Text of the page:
The Agency has standing to make this challenge because under a judgment in another case called to our attention by the Agency (Community Redevelopment Agency of the City of South Pasadena v. Mark H. Bloodgood, Auditor-Controller of the County of Los Angeles (Superior Ct. No. 32034), which we now judicially notice, the $30,000 balance presently remaining from the aforementioned tax increment funds is payable to the Agency unless we affirm the judgment before us.
The Agency attacks the award of attorneys' fees as both unauthorized and excessive in amount. The latter attack need not detain us long for it rests solely upon the fact that the award exceeds the maximum of $1,500 permitted when such awards are made pursuant to Government Code section 800. The short answer to this objection is that the award before us was not made pursuant to that statute and presumably could not have been. (See Rutherford v. Board of Trustees, 37 Cal.App.3d 775, 781—782, 112 Cal.Rptr. 560.)
We turn now to the question whether the challenged award of attorneys' fees was authorized. As previously noted, this litigation has always been, among other things, a taxpayers' equitable suit seeking in part declaratory relief against the Agency expending tax increment funds attributable to the original project within the area added thereto by the challenged amendments, and receiving tax increment funds from such added area. The trial court granted plaintiffs declaratory relief to this effect. This result substantially benefits the affected taxing agencies, named in the judgment (and through them their taxpayers), since it reduces both the occasion for the Agency's expenditure of such funds and the Agency's source of such funds as well. A taxpayers' suit is by its very nature a representative action. (See Harmon v. City and County of San Francisco, 7 Cal.3d 150, 160, 101 Cal.Rptr. 880, 496 P.2d 1248.) Accordingly, we hold that the award of attorneys' fees made in this case to plaintiffs' counsel was authorized under the substantial benefit doctrine. (See Mandel v. Hodges, 54 Cal.App.3d 596, 621, 623, 127 Cal.Rptr. 244.)
The judgment is affirmed. Respondents are awarded attorneys' fees on appeal in the amount of $2,000, to be paid from the same source as their attorneys' fees at trial.
1. The advantage of amending an existing redevelopment plan over developing a new one was that much more tax increment revenue thereby became available to the Agency pursuant to California Constitution, article XVI, section 16, and Health and Safety Code section 33670.Since the word ‘amend’ is not defined in the Community Redevelopment Law (Health & Saf.Code, ss 33000, et seq.) and therefore has its ordinary meaning, the challenged amendments made to the Monterey Hills Redevelopment Plan were not in excess of the powers of the City Council under this statute.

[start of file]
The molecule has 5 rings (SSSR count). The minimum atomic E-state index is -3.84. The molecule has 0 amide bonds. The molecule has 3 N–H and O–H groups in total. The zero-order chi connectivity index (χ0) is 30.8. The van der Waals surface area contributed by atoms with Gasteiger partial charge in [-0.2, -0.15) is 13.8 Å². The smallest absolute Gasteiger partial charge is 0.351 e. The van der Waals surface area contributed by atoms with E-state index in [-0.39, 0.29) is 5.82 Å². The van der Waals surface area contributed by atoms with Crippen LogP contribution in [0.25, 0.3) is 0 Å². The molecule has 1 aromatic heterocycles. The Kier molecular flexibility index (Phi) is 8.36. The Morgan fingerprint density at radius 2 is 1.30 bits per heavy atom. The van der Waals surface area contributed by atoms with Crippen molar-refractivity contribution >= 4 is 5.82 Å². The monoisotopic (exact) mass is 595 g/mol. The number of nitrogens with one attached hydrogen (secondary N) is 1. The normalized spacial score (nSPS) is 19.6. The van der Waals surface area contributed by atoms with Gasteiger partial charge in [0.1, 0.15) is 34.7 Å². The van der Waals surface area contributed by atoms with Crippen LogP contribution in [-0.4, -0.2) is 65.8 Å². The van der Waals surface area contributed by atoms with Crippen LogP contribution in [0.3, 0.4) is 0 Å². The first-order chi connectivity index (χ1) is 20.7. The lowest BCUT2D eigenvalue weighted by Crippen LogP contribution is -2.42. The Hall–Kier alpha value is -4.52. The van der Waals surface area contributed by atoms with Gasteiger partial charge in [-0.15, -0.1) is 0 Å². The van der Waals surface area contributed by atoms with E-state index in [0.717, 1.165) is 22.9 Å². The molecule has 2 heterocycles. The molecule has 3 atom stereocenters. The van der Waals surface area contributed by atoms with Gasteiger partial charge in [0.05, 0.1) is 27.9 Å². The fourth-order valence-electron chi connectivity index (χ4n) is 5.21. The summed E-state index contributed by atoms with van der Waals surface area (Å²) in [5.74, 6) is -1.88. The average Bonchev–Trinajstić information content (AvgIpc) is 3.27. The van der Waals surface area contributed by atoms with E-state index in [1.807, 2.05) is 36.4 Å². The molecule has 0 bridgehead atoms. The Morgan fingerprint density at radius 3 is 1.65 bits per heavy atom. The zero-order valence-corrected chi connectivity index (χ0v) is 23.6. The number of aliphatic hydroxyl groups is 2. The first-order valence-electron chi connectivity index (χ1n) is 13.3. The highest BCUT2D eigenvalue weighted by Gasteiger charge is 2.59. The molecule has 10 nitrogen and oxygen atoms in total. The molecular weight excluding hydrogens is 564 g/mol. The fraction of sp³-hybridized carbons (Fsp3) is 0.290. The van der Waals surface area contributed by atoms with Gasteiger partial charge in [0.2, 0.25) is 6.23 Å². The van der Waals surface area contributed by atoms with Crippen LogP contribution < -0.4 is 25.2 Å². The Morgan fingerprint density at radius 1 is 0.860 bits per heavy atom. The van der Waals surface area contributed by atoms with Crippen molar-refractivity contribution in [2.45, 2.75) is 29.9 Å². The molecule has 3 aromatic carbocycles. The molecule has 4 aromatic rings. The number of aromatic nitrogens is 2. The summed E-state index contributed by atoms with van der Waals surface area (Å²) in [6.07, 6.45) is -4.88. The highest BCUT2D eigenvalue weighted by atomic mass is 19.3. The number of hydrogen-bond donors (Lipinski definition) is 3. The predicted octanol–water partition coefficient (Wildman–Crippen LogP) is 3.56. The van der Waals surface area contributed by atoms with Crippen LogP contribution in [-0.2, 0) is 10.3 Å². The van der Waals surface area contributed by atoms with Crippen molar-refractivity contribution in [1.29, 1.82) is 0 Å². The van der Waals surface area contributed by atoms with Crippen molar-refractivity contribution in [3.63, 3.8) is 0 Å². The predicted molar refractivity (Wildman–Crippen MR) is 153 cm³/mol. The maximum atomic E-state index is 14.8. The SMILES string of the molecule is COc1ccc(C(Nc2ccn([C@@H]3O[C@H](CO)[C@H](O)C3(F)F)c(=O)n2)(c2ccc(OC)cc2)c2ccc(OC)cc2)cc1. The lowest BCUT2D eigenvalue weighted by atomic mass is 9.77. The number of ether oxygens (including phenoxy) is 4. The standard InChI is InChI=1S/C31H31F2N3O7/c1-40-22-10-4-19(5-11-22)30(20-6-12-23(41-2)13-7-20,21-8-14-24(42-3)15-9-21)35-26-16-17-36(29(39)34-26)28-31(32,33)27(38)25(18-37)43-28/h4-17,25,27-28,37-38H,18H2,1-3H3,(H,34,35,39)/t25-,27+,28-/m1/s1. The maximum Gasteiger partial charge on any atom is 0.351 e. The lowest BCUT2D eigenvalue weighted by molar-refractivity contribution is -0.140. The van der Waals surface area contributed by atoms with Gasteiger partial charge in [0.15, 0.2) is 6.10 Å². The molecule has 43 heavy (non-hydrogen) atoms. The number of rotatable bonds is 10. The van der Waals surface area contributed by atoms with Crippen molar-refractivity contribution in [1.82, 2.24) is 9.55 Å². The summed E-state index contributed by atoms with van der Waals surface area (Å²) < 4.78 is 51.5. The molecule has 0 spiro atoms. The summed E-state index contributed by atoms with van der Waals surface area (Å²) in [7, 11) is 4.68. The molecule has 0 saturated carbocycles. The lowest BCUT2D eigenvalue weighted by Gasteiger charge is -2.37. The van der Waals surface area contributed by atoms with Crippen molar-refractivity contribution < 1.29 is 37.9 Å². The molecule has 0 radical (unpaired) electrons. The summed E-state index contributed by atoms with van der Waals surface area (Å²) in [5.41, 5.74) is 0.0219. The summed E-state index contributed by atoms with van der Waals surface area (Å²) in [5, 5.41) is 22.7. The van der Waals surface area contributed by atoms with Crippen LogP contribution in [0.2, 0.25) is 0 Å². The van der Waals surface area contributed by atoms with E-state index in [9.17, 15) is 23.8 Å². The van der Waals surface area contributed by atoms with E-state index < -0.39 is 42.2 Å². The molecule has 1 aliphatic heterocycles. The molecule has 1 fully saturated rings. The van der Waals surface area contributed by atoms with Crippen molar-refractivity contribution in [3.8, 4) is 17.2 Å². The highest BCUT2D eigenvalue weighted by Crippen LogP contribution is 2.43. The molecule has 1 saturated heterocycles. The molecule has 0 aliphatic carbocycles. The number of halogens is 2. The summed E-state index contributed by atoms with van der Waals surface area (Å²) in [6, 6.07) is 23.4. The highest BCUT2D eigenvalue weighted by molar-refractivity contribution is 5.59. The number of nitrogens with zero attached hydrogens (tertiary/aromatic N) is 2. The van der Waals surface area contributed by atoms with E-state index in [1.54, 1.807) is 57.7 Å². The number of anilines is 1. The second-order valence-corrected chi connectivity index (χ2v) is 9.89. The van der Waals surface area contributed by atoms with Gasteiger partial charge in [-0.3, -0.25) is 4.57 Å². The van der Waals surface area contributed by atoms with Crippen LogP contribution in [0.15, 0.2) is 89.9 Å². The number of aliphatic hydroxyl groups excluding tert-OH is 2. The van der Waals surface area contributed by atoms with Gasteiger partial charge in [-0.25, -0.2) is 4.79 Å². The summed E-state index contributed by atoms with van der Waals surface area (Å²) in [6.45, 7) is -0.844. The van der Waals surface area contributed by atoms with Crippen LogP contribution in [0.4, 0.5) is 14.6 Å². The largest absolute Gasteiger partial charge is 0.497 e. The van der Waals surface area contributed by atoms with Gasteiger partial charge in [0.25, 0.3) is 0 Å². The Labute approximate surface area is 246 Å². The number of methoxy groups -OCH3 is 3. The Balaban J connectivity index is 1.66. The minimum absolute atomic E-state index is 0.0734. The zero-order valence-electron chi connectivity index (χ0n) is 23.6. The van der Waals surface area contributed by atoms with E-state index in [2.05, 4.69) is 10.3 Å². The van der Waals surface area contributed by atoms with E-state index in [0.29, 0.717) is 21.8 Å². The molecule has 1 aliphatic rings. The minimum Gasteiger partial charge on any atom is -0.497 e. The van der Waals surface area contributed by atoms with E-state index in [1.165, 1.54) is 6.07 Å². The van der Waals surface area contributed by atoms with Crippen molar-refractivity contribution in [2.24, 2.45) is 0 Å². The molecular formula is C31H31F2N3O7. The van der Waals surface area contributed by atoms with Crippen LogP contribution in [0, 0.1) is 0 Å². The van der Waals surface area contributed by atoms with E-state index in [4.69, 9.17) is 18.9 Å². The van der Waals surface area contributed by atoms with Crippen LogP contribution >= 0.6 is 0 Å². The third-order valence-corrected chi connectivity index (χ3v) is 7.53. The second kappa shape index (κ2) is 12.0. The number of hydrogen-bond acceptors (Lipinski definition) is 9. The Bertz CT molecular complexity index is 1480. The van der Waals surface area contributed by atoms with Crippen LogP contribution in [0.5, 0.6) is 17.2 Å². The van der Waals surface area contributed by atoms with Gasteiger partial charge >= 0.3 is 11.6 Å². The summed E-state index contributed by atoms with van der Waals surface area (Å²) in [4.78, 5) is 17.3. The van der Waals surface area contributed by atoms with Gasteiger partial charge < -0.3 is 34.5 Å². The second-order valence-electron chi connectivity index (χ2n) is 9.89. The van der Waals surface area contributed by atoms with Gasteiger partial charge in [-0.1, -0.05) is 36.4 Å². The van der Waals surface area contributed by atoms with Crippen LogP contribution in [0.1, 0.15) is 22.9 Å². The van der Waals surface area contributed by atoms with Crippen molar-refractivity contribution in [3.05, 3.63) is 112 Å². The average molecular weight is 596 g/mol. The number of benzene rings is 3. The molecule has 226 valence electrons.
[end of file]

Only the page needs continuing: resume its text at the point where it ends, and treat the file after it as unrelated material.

2. These facts are taken from the trial court's findings of fact.
3. The parties stipulated that as of December 1, 1973 the Agency still owned approximately 20 lots in the original redevelopment area, but by fiscal year 1968—1969 had repaid its loan and grant contract with the federal government and all its bonds.
4. The plan for the proposed revitalization of the downtown business area seems to be the result of thorough and exhaustive study. The addition of the freeway impacted area appears to have been, more or less, an afterthought.
5. These Health and Safety Code sections refer to attacks upon a redevelopment plan and not to challenges to amendments thereto. But plaintiffs here challenge the redevelopment plan of the Agency as amended and, in any event, ‘(t)he greater contains the less.’ (Civ.Code, s 3536.)
6. The Agency also challenges the standing of plaintiffs to sue, but plaintiffs clearly are interested persons within the meaning of Code of Civil Procedure section 863 in view of the fact that each was subsequently stipulated to be a citizen, resident and taxpayer of the City and ‘a person interested in the matter of the amendments to the redevelopment plans for the Monterey Hills Project No. 1.’